RoVE’s new mission

RoVE’s new mission

Last updated 15 May 2020
Last updated 15 May 2020

Hon. Chris Hipkins, Minister of Education

Yesterday’s Budget delivered a massive funding injection for tertiary education, with a substantial focus on vocational education.

It’s part of the Government’s commitment to business, jobs and training as we get New Zealand working again.

Budget 2020 creates the capacity for a strong and coordinated response to the challenges New Zealand faces.

We know that, as happened in the wake of the Global Financial Crisis of 2008, when the economy suffers tertiary education sees new interest as jobs are lost and people seek new opportunities.

We are, however, in a better position than we were in 2008 to address the needs of learners and businesses.

Over the last nine months the Government and the vocational education sector have been collaborating to put in place a new system (RoVE) that is more joined up, easier to navigate for learners and includes greater oversight and coordinating roles for industry and regional economies.

The system became a reality when RoVE passed into law on 1 April and since then, while responding to COVID19 has taken priority, planning has continued behind the scenes.

With Budget 2020 announced, the work that drives RoVE will be supercharged and its scope widened for the next two years as Government, businesses, the New Zealand Institute of Skills and Technology (Te Pūkenga) and workers pull together to get New Zealand back to full strength.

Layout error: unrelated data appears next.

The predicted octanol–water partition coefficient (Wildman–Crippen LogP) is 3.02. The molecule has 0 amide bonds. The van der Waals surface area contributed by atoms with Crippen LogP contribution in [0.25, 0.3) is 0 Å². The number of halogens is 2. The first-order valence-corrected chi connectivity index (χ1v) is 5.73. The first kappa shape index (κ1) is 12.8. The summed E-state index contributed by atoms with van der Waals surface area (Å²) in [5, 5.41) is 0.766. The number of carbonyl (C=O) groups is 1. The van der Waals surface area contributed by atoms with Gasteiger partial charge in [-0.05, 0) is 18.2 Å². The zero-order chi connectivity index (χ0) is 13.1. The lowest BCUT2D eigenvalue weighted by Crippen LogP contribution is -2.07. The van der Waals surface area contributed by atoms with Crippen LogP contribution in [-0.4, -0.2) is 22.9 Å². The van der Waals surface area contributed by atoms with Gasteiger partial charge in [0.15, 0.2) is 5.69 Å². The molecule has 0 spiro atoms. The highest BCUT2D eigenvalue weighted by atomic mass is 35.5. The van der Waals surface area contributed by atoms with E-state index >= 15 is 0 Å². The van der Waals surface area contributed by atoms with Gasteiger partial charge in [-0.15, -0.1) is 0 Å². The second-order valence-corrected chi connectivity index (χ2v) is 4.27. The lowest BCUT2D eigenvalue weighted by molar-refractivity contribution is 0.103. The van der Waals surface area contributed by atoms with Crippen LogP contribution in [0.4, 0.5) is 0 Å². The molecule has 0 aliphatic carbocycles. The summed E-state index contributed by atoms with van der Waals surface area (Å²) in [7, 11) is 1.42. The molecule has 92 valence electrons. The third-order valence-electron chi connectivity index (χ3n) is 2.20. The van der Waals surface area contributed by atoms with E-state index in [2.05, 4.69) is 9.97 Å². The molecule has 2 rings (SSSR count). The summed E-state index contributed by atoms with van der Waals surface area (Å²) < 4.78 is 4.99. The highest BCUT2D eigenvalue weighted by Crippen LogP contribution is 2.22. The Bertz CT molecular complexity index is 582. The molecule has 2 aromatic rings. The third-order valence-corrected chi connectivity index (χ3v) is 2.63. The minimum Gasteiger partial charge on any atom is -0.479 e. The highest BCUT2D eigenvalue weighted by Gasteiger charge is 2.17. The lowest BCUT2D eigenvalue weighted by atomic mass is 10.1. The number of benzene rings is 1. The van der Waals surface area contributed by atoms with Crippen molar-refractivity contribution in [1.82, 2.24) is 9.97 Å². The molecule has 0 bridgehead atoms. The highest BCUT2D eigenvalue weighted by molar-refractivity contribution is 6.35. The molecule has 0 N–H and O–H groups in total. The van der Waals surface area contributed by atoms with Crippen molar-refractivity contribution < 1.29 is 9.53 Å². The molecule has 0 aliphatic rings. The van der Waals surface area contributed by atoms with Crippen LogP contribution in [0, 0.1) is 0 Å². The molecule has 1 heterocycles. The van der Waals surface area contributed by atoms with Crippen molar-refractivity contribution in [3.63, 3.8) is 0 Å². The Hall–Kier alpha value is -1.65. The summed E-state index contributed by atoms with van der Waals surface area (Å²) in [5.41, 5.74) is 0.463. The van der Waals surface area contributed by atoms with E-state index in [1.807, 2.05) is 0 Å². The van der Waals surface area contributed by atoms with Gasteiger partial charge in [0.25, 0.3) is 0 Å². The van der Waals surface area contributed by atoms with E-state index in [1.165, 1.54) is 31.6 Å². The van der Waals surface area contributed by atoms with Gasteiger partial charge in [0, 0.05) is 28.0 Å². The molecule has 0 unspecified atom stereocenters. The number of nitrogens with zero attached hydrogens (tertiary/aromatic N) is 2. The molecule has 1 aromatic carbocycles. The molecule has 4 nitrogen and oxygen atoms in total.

There is a lot to do in a short space of time, but I’m confident the conversations that have already happened, the steps that have been taken to put RoVE into action, and the Te Pūkenga structure that is now set up, will stand us in good stead as we shift gears over the coming weeks and months.

More details are provided in this newsletter.

I’m also announcing here additional funding of $16 million to support Transitional ITOs and WDCs – once they are established – to engage staff and work across industries and training providers on projects to determine training responses to the COVID-19 emergency.

This will enable the system to respond quickly as New Zealand positions for recovery.

Finally, I can confirm that the location for the headquarters for Te Pūkenga will be Hamilton. It was a robust process and not an easy selection from a strong field. I would like to congratulate Hamilton and sincerely thank the other bids for the quality of their submissions and their passionate advocacy for their regions.